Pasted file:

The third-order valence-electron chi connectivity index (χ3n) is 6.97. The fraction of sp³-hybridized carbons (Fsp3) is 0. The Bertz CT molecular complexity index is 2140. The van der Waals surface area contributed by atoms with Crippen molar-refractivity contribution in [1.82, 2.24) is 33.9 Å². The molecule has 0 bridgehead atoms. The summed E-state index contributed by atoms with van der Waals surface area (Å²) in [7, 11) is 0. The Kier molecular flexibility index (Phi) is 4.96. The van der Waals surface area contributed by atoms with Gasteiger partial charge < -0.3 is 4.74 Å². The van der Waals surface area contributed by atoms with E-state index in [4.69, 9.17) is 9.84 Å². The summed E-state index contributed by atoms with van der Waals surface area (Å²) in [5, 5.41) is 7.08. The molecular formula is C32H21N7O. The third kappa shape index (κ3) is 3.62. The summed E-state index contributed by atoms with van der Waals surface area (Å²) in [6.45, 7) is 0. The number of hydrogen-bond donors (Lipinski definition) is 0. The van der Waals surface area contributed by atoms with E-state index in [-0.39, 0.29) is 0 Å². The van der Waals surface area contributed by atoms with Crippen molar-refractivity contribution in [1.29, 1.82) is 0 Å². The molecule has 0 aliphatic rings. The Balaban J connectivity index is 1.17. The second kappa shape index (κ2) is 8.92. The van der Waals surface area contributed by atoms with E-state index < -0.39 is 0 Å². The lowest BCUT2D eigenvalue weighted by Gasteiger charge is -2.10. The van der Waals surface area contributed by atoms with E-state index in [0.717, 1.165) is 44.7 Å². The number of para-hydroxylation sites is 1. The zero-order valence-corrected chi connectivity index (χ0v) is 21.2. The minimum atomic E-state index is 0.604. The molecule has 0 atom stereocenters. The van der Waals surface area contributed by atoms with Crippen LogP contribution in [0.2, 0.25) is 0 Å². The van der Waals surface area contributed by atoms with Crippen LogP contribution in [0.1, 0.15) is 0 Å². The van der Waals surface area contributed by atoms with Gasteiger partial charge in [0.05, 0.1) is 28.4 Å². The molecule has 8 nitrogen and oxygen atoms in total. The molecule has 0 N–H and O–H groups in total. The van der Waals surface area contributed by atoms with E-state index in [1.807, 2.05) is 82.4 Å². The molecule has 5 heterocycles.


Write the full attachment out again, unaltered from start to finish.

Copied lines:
The third-order valence-electron chi connectivity index (χ3n) is 6.97. The fraction of sp³-hybridized carbons (Fsp3) is 0. The Bertz CT molecular complexity index is 2140. The van der Waals surface area contributed by atoms with Crippen molar-refractivity contribution in [1.82, 2.24) is 33.9 Å². The molecule has 0 bridgehead atoms. The summed E-state index contributed by atoms with van der Waals surface area (Å²) in [7, 11) is 0. The Kier molecular flexibility index (Phi) is 4.96. The van der Waals surface area contributed by atoms with Gasteiger partial charge < -0.3 is 4.74 Å². The van der Waals surface area contributed by atoms with E-state index in [4.69, 9.17) is 9.84 Å². The summed E-state index contributed by atoms with van der Waals surface area (Å²) in [5, 5.41) is 7.08. The molecular formula is C32H21N7O. The third kappa shape index (κ3) is 3.62. The summed E-state index contributed by atoms with van der Waals surface area (Å²) in [6.45, 7) is 0. The number of hydrogen-bond donors (Lipinski definition) is 0. The van der Waals surface area contributed by atoms with E-state index in [-0.39, 0.29) is 0 Å². The van der Waals surface area contributed by atoms with Crippen molar-refractivity contribution in [1.29, 1.82) is 0 Å². The molecule has 0 aliphatic rings. The Balaban J connectivity index is 1.17. The second kappa shape index (κ2) is 8.92. The van der Waals surface area contributed by atoms with E-state index < -0.39 is 0 Å². The lowest BCUT2D eigenvalue weighted by Gasteiger charge is -2.10. The van der Waals surface area contributed by atoms with E-state index in [0.717, 1.165) is 44.7 Å². The number of para-hydroxylation sites is 1. The zero-order valence-corrected chi connectivity index (χ0v) is 21.2. The minimum atomic E-state index is 0.604. The molecule has 0 atom stereocenters. The van der Waals surface area contributed by atoms with Crippen LogP contribution in [0.2, 0.25) is 0 Å². The van der Waals surface area contributed by atoms with Crippen LogP contribution in [0.1, 0.15) is 0 Å². The van der Waals surface area contributed by atoms with Gasteiger partial charge in [0.05, 0.1) is 28.4 Å². The molecule has 8 nitrogen and oxygen atoms in total. The molecule has 0 N–H and O–H groups in total. The van der Waals surface area contributed by atoms with E-state index in [1.807, 2.05) is 82.4 Å². The molecule has 5 heterocycles.